Jan 22, 2013 7:20 PM by Nathan O'Neal
NOGALES, Ariz. - Federal authorities say they have made one of the largest marijuana busts ever along the U.S.-Mexico Border at the Mariposa Port of Entry.
U.S. Customs and Border Protection officials say a man tried to drive a commercial truck across the Nogales border crossing on January 15.
More than 14,000 pounds of marijuana were found, disguised in boxes to look like metal appliances or electronics, after several "red flags" prompted authorities to stop and inspect the truck.
The estimated street value for the seized drugs runs between $7-12 million dollars making it the largest marijuana seizure Arizona's border with Mexico has ever seen.
"The officers identified some red flags in information, both in the electronic information sent in advance and in the documented information provided by the driver," said Nogales Port Director Guadalupe Ramirez.
CBP agents detained the truck and drugs but refused to comment on any possible arrests.
"In these types of investigations, we really can't disclose the fact that we've made this type of seizure until we've given [Immigration and Customs Enforcement] the opportunity to further their investigation to the point where they feel okay," Ramirez said.
That kind of protocol is something Terry Kirkpatrick, a retired ICE special agent, is familiar with.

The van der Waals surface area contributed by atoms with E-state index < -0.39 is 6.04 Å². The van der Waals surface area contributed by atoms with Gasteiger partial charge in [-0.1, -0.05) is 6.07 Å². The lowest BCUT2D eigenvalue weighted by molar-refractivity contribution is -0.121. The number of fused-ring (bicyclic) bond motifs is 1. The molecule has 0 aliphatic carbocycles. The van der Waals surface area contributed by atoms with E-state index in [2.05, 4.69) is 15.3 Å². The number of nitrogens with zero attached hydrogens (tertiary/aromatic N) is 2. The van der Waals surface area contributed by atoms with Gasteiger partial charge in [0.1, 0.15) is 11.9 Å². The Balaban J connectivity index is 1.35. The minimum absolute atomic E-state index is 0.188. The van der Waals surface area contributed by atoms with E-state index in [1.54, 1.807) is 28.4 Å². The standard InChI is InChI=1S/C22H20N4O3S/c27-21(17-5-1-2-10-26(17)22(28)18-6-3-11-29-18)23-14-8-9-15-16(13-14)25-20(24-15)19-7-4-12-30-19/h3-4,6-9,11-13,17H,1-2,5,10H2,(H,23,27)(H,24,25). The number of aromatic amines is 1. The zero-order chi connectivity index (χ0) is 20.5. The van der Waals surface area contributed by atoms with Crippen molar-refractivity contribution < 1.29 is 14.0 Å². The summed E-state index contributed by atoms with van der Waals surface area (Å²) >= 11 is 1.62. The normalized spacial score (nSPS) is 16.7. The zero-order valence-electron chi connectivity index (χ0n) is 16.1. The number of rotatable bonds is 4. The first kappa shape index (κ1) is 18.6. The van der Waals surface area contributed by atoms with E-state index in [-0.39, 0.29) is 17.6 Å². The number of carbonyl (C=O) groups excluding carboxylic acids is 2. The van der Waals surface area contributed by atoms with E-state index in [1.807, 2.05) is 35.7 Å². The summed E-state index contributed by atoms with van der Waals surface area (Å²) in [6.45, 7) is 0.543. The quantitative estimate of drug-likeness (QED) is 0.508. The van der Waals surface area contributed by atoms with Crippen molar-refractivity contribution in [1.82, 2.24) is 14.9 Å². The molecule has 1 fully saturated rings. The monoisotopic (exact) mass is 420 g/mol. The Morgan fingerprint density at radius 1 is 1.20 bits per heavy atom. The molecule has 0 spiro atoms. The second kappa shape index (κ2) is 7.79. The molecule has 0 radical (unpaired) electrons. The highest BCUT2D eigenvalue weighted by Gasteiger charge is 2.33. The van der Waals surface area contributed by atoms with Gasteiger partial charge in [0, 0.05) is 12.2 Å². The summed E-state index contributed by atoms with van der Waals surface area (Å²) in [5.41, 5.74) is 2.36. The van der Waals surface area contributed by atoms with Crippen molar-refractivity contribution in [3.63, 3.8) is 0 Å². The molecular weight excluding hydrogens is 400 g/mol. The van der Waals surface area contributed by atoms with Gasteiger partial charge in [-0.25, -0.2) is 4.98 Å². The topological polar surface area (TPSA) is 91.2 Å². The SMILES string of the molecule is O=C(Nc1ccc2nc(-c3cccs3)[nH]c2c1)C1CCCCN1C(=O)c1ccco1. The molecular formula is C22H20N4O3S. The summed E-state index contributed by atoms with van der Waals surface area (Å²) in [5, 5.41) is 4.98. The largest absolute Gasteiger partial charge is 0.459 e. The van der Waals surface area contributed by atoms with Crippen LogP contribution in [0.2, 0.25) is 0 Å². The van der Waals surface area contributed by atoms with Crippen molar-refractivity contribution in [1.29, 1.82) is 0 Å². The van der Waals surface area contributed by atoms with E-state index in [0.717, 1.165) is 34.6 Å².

"I would think it was pretty brazen to try to bring seven tons over at a time," Kirkpatrick told News 4 Tucson.
To have that kind of confidence in smuggling a load of that scope and size across the border, has Kirkpatrick convinced there could have been something more at work.
"That would lead me to think that possibly there might even be some inside connections where they thought they could get it through the port of entry," Kirkpatrick said.
However, as commercial travel ramps up for the produce season, port agents insist that they're prepared for future attempts at smuggling.
"We're going to continue to use the same strategy that we used on this one, and hopefully have a really good season this year," Ramirez said.
As soon as CBP gets approval from the Attorney General's Office and Homeland Security, the roughly seven tons of illegal marijuana will be burned.
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